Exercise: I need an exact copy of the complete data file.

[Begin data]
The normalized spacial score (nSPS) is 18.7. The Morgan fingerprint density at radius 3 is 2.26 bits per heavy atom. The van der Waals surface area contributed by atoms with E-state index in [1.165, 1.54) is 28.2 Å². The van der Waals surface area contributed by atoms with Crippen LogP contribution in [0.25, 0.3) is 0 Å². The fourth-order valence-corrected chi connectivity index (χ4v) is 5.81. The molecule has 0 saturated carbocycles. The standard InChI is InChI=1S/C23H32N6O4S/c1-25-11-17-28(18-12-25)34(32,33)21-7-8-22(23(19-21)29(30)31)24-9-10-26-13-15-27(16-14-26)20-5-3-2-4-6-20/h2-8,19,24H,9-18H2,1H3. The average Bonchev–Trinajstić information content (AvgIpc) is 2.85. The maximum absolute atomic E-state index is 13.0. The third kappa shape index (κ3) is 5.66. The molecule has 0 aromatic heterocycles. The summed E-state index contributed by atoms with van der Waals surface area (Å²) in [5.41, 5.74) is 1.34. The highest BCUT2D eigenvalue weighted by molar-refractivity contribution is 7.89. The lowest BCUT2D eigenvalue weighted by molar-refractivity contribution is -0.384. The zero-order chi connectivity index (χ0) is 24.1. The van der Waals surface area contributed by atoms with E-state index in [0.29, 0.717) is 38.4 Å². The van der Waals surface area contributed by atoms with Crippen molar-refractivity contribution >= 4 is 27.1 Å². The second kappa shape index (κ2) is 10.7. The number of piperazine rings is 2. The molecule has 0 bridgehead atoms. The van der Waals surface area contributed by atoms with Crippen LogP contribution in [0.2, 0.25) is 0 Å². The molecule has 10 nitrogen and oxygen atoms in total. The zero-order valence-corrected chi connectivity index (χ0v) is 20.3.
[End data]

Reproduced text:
The normalized spacial score (nSPS) is 18.7. The Morgan fingerprint density at radius 3 is 2.26 bits per heavy atom. The van der Waals surface area contributed by atoms with E-state index in [1.165, 1.54) is 28.2 Å². The van der Waals surface area contributed by atoms with Crippen LogP contribution in [0.25, 0.3) is 0 Å². The fourth-order valence-corrected chi connectivity index (χ4v) is 5.81. The molecule has 0 saturated carbocycles. The standard InChI is InChI=1S/C23H32N6O4S/c1-25-11-17-28(18-12-25)34(32,33)21-7-8-22(23(19-21)29(30)31)24-9-10-26-13-15-27(16-14-26)20-5-3-2-4-6-20/h2-8,19,24H,9-18H2,1H3. The average Bonchev–Trinajstić information content (AvgIpc) is 2.85. The maximum absolute atomic E-state index is 13.0. The third kappa shape index (κ3) is 5.66. The molecule has 0 aromatic heterocycles. The summed E-state index contributed by atoms with van der Waals surface area (Å²) in [5.41, 5.74) is 1.34. The highest BCUT2D eigenvalue weighted by molar-refractivity contribution is 7.89. The lowest BCUT2D eigenvalue weighted by molar-refractivity contribution is -0.384. The zero-order chi connectivity index (χ0) is 24.1. The van der Waals surface area contributed by atoms with E-state index in [0.29, 0.717) is 38.4 Å². The van der Waals surface area contributed by atoms with Crippen molar-refractivity contribution >= 4 is 27.1 Å². The second kappa shape index (κ2) is 10.7. The number of piperazine rings is 2. The molecule has 0 bridgehead atoms. The van der Waals surface area contributed by atoms with Crippen LogP contribution in [0.2, 0.25) is 0 Å². The molecule has 10 nitrogen and oxygen atoms in total. The zero-order valence-corrected chi connectivity index (χ0v) is 20.3.